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¡Viva lo imposible! (1958)

6.2
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Ratings: 6.2/10 from 14 users  
Reviews: 1 user

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Title: ¡Viva lo imposible! (1958)

¡Viva lo imposible! (1958) on IMDb 6.2/10

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Cast

Cast overview, first billed only:
Paquita Rico ...
Palmira López
Manolo Morán ...
Don Sabino López (as Manolo Moran)
Miguel Gila ...
Adriani
Julio Núñez ...
Eusebio López (as Julio Nuñez)
Julia Caba Alba ...
Rosa
José Marco Davó ...
Don Emilio (as Jose Marco Davo)
Fernando Sancho ...
John
Raúl Cancio ...
Rodolfo (as Raul Cancio)
Vicky Lagos ...
Margot
Ángel Ter ...
Zozof (as Angel Ter)
Tony Soler ...
Pilar
Mario Morales
Yelena Samarina ...
Eloísa (as Elena Samarina)
Jesús Narro ...
(as Jesus Narro)
José Ramón Giner ...
(as Jose Ramon Giner)
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Storyline

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Genres:

Comedy

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Details

Country:

Language:

Release Date:

July 1958 (West Germany)  »

Also Known As:

Long Live the Impossible!  »

Company Credits

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Technical Specs

Runtime:

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Sound Mix:

(Magnetocord)

Color:

(Eastmancolor)
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User Reviews

 
Entertaining and thought provoking film Rafael Gil
8 August 2012 | by (Spain) – See all my reviews

Tired of the hardships imposed by his modest salary as an official, "Don Sabino" (Manolo Morán), sells her few belongings and convinces his sons "Palmira" officer and "Eusebius" notaries student, to join him in the adventure to know other cities, other people and another way of living.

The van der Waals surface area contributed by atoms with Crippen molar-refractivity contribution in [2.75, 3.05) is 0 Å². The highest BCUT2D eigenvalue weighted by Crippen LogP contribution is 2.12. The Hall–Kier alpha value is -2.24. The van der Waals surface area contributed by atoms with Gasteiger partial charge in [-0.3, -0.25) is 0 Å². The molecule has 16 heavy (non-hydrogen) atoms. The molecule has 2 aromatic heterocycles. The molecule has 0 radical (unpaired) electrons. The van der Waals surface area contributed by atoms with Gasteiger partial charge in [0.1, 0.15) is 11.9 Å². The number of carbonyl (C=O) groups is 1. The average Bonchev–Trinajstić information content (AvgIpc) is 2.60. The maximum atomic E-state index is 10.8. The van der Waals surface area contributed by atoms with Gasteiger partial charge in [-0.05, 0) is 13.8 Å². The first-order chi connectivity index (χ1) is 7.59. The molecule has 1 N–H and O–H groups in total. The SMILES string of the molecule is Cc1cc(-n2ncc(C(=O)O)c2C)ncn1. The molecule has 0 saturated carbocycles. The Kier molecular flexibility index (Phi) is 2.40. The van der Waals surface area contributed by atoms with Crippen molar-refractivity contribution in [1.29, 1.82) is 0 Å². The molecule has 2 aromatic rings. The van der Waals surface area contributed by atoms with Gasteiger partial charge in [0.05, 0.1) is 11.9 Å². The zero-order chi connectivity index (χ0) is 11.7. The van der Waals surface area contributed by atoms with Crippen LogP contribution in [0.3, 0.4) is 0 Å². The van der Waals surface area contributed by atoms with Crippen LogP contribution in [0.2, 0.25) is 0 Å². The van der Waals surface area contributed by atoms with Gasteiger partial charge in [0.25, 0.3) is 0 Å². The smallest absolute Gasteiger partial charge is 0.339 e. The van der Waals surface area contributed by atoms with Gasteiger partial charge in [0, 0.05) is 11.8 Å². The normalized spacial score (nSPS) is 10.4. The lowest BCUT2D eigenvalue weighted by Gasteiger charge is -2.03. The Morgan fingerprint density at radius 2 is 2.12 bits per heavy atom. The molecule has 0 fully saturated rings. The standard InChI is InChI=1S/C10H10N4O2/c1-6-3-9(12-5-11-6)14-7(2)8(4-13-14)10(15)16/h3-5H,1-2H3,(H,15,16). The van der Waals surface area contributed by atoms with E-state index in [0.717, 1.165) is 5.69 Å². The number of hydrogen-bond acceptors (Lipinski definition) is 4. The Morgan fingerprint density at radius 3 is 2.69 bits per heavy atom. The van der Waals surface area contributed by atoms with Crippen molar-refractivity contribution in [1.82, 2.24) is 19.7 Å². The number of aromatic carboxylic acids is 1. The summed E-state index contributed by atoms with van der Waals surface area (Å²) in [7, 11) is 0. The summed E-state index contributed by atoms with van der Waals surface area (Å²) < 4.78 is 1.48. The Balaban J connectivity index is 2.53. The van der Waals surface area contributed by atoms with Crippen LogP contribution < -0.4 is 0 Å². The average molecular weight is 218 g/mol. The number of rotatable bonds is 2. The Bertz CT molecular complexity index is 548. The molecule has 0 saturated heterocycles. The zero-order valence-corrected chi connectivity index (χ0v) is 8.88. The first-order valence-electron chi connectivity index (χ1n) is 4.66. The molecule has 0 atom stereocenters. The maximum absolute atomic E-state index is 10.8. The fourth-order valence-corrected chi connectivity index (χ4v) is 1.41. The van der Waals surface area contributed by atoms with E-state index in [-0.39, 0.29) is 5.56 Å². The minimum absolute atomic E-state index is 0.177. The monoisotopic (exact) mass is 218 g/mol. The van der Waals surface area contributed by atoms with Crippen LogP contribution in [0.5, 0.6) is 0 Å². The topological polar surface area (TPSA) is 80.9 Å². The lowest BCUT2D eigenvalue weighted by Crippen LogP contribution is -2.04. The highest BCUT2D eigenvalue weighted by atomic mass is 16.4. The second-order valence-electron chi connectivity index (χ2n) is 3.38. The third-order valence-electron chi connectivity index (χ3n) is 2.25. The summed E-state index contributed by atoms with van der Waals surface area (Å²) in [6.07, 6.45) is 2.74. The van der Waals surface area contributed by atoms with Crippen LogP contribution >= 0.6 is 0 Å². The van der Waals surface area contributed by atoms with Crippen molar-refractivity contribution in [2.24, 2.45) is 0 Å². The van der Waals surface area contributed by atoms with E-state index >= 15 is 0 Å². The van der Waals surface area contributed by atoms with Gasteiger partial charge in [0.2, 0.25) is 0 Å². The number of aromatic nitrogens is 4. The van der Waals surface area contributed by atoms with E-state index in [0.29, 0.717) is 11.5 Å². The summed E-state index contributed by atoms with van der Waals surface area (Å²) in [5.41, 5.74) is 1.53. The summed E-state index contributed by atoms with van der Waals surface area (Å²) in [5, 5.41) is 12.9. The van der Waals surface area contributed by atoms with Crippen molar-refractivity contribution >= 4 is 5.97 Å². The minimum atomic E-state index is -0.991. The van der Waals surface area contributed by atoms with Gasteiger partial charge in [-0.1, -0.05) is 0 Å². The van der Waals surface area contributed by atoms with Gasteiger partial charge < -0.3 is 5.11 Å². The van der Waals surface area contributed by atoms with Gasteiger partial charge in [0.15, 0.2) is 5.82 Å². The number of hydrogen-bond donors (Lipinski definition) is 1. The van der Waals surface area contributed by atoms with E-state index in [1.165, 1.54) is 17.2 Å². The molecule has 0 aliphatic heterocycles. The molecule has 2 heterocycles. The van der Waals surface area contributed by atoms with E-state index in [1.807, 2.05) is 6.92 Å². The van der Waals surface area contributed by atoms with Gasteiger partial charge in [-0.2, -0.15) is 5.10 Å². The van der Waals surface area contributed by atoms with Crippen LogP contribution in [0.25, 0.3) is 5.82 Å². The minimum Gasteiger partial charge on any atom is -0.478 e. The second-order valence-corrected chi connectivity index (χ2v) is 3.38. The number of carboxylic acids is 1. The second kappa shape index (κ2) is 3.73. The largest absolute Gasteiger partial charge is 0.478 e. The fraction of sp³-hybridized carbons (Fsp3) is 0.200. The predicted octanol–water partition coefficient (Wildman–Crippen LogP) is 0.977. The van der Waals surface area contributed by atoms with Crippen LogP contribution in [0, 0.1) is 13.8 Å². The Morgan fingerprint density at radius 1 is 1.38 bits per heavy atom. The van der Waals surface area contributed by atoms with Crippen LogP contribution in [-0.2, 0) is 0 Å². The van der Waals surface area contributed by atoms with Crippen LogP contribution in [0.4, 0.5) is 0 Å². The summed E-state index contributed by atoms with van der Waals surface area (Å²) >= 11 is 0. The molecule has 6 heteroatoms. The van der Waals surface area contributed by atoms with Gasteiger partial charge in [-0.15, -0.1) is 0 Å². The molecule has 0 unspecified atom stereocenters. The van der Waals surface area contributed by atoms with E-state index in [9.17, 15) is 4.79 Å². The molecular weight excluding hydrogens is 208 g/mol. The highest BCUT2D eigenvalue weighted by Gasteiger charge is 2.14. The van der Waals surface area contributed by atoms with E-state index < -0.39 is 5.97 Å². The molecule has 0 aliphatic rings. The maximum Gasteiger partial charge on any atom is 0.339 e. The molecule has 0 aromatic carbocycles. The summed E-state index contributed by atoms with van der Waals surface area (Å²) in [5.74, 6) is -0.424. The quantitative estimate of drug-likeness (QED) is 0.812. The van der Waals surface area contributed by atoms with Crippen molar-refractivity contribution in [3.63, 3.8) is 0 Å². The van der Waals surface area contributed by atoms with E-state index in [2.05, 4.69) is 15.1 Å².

"Viva lo impossible" is a piece of theater written by Miguel Mihura and Joaquin Calvo Sotelo, the movie was premiered at the Palace of the Press on September 1, 1958, obtained an average result at the box office and provides Manolo Moran National Performance Award.

Assuming that "Viva lo impossible! or "El contable de las estrellas" did not leave a good taste to assume Mihura despite its theatrical premiere. The predictable frustration that he had certainly not to release his first play, "Three hats" made safe by stepping Mihura have to "Viva lo impossible!" collaboration with Joaquin Calvo Sotelo, which of course ensured an open and business critical support. The language and structure of the work does not correspond to Mihura tone, which he acknowledged years later participated little in its authorship (the Calvo Sotelo is, in fact, the only signature of the copy submitted to censorship).

The passage of the work for the theater was not triumphant. Released in the cold autumn of 1939, garnered a notable failure: "criticism treated us very well, took the rooftops and told us we were very smart gentlemen. But the cold was impossible. The street price was raised. The public, the lack of private cars, just went out at night ... And there was nobody to see the play. He was given thirty performances and comedy died of cold and was buried there forever. " And Mihura only get 1,500 pesetas in respect of copyright.

After this brief passage through the stages, the work falls into the oblivion from which only comes when, years later, and decides to issue Mihura. This makes that in 1957, Rafael Gil propose to Mihura to make a film adaptation with his more or less direct collaboration on the screenplay. More or less because his participation is limited to 25,000 pesetas pocket to keep some conversations about the text with the director, in his contract expressly states that do not have to write a single line.

In "Viva lo impossible", Gil is now more focused on his role as producer and the film gives it away. Determined to win the favor of censorship and especially the Board of Classification, R.Gil, gives a bend at the end of the script: If in the original work "Manolito" ended up escaping with his grandfather in the circus in search of a life outside of any convention, in the film the final scene shows the family together, including the child, singing a carol while the circus was away with their caravans. But the depth charge against the institution has made an impact on the water line when his parents (Paquita Rico and Jose Maria Rodero) discuss how to spend Sunday afternoon…


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